And we're going to end with some breaking news today. Moments ago, Herman Cain announced that he is suspending his campaign for the Republican presidential nomination. Here is what Mr. Cain said moments ago; his wife, Gloria, standing behind him outside of his Georgia campaign headquarters.
HERMAN CAIN: Today, with a lot of prayer and soul searching, I am suspending my presidential campaign.
Celebrity auctions have become common, but once in a while there's an event that will make almost anyone stand up and take notice. After a world tour, the entire collection of Elizabeth Taylor's jewelry, clothing and memorabilia is on view starting Saturday at Christie's auction house in New York City.
After 10 days, there will be a four-day auction. Some 2,000 objects from the film star's life will be on the block, both at Christie's and online.
Jon Klassen's latest book, I Want My Hat Back, is the delightful story about a bear who loses, and then finds, his hat. Scott talks with Weekend Edition's ambassador to the world of children's literature, Daniel Pinkwater, about the story and the importance of art in children's books.
So many end-of-the year lists detail something trivial. But sometimes those lists can help us appreciate something obvious.
BabyCenter.com has just released their list of the most popular names for American babies in 2011.
The most popular girl's names: Sophia, Emma, Isabella, Olivia, and Ava, which sound like they could be lifted, letter by letter, from 1960s movie marquees. The most popular boy's names: Aiden, Jackson, Mason, Liam and Jacob, which could be the name of a Boston or Chicago law firm.
'Cosh And Carry': Smiley's colleague Peter Guilliam (Benedict Cumberbatch, left) runs the MI6 division charged with blackmail, kidnapping and other rough stuff.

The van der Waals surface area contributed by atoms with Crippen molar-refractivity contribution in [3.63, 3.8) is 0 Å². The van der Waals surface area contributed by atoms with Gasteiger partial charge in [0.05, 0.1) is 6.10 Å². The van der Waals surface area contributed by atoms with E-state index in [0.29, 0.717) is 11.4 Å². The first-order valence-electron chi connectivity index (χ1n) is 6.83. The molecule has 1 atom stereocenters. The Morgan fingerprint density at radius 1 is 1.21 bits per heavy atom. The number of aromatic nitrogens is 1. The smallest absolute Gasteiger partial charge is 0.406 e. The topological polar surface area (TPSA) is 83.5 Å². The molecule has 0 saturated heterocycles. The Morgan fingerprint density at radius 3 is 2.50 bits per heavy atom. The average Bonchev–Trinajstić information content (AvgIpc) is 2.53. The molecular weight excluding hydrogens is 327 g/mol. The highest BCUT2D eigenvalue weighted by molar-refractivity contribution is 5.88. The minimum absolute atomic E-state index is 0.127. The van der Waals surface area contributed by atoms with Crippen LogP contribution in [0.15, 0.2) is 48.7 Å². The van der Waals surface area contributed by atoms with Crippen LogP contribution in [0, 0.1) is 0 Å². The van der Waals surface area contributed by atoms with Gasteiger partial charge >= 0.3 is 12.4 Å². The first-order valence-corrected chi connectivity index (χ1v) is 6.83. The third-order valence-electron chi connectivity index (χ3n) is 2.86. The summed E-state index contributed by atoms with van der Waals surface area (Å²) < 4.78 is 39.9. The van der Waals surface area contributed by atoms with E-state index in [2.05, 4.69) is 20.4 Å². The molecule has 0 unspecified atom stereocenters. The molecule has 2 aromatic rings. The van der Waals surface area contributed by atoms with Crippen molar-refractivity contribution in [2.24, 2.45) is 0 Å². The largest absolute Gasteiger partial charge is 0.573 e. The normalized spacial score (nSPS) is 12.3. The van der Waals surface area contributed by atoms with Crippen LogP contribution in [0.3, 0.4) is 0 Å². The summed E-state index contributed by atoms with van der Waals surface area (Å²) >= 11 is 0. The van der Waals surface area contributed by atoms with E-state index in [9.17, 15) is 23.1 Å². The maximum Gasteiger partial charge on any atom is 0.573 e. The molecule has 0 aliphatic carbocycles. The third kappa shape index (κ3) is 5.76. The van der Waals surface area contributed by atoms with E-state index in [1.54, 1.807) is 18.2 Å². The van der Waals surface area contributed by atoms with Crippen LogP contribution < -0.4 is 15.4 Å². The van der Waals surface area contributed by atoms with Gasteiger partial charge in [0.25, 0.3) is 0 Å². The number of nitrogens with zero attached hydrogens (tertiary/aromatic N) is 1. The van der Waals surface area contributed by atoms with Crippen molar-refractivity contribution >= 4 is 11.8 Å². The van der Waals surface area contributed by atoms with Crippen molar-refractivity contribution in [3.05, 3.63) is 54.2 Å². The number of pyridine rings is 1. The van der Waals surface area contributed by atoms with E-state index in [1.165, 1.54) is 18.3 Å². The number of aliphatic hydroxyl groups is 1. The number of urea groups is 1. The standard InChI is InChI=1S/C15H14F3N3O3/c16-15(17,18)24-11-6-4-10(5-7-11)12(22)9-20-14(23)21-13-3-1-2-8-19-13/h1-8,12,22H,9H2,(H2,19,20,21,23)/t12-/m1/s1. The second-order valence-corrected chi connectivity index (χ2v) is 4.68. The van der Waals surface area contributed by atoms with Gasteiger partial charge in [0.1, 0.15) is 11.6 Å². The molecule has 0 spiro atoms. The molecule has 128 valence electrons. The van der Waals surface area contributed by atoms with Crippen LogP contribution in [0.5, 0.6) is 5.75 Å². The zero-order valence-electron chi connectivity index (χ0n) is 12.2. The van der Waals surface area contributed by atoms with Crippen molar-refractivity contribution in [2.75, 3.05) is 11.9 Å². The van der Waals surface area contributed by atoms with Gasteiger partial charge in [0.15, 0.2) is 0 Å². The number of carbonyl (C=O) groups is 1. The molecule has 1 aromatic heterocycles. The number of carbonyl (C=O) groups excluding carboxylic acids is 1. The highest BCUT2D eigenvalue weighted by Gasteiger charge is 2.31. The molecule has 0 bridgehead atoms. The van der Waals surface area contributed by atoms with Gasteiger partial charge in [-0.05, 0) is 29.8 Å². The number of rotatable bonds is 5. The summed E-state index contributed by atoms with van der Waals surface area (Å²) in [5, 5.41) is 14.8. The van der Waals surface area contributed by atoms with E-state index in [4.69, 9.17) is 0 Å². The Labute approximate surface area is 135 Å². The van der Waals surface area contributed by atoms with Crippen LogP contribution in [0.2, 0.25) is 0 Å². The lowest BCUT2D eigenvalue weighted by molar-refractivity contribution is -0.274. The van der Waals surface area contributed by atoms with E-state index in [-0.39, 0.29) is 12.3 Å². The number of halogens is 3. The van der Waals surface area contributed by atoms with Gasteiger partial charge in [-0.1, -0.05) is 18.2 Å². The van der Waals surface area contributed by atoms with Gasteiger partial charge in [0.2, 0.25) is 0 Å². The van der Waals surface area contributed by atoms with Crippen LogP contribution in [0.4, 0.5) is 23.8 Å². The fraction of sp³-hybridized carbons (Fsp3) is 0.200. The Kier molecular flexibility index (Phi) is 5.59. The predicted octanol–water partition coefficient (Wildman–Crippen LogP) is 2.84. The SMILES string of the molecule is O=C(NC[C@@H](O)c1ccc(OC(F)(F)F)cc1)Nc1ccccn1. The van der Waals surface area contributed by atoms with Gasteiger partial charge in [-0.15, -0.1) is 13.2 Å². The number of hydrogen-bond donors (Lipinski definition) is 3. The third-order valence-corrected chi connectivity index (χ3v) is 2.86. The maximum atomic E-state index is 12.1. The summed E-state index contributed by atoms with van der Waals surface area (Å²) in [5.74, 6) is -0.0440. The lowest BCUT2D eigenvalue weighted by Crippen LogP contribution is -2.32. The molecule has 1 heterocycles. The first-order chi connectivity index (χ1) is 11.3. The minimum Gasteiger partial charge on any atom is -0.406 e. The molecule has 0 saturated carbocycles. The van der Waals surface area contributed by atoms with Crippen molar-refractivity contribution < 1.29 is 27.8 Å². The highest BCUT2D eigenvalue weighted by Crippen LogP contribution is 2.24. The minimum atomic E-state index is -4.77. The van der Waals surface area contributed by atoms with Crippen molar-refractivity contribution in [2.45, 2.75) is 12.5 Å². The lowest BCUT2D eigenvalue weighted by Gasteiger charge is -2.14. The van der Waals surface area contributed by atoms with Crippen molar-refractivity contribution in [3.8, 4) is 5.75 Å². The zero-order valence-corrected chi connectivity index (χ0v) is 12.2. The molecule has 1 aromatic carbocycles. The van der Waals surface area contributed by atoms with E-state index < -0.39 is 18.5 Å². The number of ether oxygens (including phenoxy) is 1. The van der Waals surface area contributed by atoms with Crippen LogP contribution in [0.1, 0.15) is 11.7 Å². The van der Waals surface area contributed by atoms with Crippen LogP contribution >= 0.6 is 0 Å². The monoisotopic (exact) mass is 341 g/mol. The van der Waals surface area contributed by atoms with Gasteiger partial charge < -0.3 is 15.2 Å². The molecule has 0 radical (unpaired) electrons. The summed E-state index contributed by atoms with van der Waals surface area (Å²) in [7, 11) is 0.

Credit Jack English / Focus Features
Gary Oldman takes on the character of spymaster George Smiley, linchpin in John le Carre's 1974 novel Tinker, Tailor, Soldier, Spy. The Cold War classic, made into a hit TV series starring Alec Guinness in the '70s, gets a big-screen adaptation that's in theaters Dec. 9
If you're walking or biking around New York City this weekend you might look up at a busy intersection and see signs like these:
Traffic warning street signs written as haiku are appearing on poles around the five boroughs, posted by the New York City Department of Transportation. The poems and accompanying artwork were created by artist John Morse. There are 12 designs in all, 10 in English and two in Spanish.
Credit Sara Sackner / Courtesy of Judith Lautner and the John Lautner Foundation
Designed in 1958, architect John Lautner's Chemosphere House perches atop a 29-foot concrete pole on a roughly 45 degree slope in California's Hollywood Hills and is accessible via funicular.
Credit Jeff Georgevich / Courtesy of Judith Lautner and the John Lautner Foundation
In The Big Lebowski, actor Jeff Bridges lounges on the built-in furniture Lautner designed for his Sheats-Goldstein House. Lautner also studded the ceiling with drinking glasses (upper right) in order to mimic the effect of sunlight shining through a forest canopy.
Credit Murray Grigor / Courtesy of Judith Lautner and the John Lautner Foundation
Built in 1968, Lautner's Elrod House is known for its domed concrete roof, skylights that provide indirect sunlight and the way the architect incorporated exposed rocks from the original hillside into the design.
Credit Courtesy of the John Lautner Foundation
Lautner's architecture career spanned more than 55 years, from his beginnings under the tutelage of Frank Lloyd Wright to the projects he was working on at the time of his death in 1994.
An artist with an idyllic childhood might be as rare as a house with walls made of air, but both play a part in the story of architect John Lautner.
Lautner's homes have appeared in Hollywood movies, but the architect himself wasn't particularly well-known when he died in 1994. Still, in 2011 — the centennial year of Lautner's birth — his hometown of Marquette, Mich., has honored him with two exhibitions: one at Northern Michigan University's DeVos Art Museum and one at the Marquette Regional History Center.
A new name burst onto the top rungs of British pop charts this year with a song called, "My Heart." Well, maybe not a new name; it's actually one of the most famous names in musical history. Host Scott Simon speaks with screen legend Doris Day about her new album.